This week is National Eating Disorders Awareness Week.
I drafted three different posts to talk about how important it is that we, as a culture, see the importance of treatment for eating disorders but nothing came out the way I wanted it to.
The fact is, I've dealt with disordered eating my entire life. My mother likes to tell people that, even as a very young child, I would ask for seconds of meals before even touching my first serving.
I was always "scared" of food, of there not being enough, of how it made me feel or didn't make me feel. I've never really been okay with food. I'm still not okay with food. I will probably fight with this my entire life.
I've gone through periods of my life where I've restricted, binged, binged and purged, binged again and, from time to time I've eaten like a normal reasonable person. I've also used laxatives and diuretics and appetite suppressants and miracle pills to assist with restricting, binging or purging.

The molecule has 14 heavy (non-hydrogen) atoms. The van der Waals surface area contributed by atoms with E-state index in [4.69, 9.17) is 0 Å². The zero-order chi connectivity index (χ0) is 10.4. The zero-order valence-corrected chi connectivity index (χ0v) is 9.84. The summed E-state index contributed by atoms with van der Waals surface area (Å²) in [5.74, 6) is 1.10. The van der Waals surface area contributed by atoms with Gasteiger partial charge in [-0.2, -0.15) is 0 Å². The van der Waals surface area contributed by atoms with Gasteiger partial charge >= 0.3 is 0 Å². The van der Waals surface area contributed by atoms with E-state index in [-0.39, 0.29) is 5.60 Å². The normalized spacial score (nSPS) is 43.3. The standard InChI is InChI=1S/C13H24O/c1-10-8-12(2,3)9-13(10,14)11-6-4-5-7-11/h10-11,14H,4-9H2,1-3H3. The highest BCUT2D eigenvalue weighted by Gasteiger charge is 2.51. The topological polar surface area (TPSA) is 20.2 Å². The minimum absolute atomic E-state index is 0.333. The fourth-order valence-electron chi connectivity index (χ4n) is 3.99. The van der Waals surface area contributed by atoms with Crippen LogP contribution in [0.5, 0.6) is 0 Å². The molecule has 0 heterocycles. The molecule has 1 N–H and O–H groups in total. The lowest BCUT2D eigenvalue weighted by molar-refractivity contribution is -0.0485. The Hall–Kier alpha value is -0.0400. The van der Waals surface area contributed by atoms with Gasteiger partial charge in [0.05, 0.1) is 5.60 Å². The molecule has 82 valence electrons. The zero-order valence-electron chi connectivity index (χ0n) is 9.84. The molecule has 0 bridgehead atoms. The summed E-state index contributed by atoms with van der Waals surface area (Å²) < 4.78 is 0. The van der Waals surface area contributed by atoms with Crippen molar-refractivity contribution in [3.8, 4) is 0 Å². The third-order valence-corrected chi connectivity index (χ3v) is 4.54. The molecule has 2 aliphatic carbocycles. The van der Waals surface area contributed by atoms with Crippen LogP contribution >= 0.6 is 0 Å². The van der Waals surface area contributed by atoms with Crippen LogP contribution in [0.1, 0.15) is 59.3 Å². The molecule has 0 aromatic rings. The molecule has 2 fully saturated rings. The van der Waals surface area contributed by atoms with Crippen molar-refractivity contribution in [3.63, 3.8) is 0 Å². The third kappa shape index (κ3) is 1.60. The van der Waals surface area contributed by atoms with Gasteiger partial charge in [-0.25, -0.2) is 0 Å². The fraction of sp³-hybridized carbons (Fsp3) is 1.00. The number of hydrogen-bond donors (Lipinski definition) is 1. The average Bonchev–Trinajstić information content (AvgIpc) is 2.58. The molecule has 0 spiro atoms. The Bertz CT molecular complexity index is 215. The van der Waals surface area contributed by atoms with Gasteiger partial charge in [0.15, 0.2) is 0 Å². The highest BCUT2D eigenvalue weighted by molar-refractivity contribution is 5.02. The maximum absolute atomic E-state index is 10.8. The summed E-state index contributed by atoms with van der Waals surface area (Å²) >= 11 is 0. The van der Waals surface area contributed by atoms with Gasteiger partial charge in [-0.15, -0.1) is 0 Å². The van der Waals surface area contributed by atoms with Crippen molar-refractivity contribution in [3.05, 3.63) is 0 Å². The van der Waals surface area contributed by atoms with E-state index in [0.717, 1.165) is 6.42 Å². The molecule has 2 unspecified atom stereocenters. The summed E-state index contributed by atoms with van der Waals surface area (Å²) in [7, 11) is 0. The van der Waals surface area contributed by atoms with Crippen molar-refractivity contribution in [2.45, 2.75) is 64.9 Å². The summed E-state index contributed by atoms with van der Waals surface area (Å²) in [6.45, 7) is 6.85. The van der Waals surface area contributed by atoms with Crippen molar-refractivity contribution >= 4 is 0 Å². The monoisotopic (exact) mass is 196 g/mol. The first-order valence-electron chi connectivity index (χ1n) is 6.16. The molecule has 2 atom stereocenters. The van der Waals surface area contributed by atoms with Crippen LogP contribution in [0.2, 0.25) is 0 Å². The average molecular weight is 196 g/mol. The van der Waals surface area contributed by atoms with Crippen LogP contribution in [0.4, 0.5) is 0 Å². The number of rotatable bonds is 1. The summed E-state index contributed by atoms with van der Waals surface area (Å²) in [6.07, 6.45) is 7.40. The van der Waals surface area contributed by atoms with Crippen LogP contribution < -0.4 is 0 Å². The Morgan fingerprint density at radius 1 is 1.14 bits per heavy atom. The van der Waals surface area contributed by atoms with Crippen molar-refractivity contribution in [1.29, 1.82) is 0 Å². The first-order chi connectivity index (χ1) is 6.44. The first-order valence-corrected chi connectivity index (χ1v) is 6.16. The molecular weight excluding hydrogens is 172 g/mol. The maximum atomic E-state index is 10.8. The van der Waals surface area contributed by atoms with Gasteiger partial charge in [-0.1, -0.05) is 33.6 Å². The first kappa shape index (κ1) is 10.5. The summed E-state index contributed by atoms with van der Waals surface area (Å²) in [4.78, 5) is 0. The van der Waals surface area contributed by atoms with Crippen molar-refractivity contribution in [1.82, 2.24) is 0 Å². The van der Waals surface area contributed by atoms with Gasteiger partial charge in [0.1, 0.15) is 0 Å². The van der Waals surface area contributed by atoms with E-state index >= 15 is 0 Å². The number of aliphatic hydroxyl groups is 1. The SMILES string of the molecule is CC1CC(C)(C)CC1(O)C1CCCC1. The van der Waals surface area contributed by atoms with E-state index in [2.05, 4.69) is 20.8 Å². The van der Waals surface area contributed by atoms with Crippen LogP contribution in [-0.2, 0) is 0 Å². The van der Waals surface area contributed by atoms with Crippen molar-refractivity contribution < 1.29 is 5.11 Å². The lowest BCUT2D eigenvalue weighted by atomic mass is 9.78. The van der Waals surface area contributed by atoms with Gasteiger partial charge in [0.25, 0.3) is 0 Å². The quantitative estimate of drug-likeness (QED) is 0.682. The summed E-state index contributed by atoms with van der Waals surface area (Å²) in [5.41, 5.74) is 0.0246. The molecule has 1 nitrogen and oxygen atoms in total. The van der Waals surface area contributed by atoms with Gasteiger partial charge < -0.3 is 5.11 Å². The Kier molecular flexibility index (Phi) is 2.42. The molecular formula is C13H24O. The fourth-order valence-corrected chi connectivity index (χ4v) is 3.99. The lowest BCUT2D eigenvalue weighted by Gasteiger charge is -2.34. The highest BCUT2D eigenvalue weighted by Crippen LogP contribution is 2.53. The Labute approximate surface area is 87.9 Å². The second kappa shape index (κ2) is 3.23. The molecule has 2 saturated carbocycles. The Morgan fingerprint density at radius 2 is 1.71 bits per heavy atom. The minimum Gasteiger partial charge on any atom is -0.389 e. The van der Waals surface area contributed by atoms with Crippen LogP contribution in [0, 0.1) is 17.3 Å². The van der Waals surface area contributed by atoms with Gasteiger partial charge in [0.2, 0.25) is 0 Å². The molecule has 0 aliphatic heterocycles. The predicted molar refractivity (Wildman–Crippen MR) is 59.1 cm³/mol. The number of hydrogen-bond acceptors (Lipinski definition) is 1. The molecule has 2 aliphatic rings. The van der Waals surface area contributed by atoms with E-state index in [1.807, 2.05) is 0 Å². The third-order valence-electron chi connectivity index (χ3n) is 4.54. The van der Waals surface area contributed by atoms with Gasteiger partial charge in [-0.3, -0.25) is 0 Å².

I've had all the labels tossed at me by doctors over the year but I've managed to control it through talk therapy when symptoms became more pronounced.
Lately, I have had to deal with people trying to label me with exercise anorexia due to my extreme teaching loading. I worry that I'm headed in that direction and I'm working on reconciling that with my other symptoms and I'm talking more about exercise and food with those that are closest to me to try and ensure that I'm being objective about everything.
Eating disorders, like all other mental health issues, are serious and everyone should be informed and open to all the avenues of treatment and recovery. Be aware of your relationship with food and, if you feel like you need help, there are a myriad of resources out there for you to seek the help you need.
Check out NationalEatingDisorders.org or nedawareness.org for more information. Or talk to someone you love.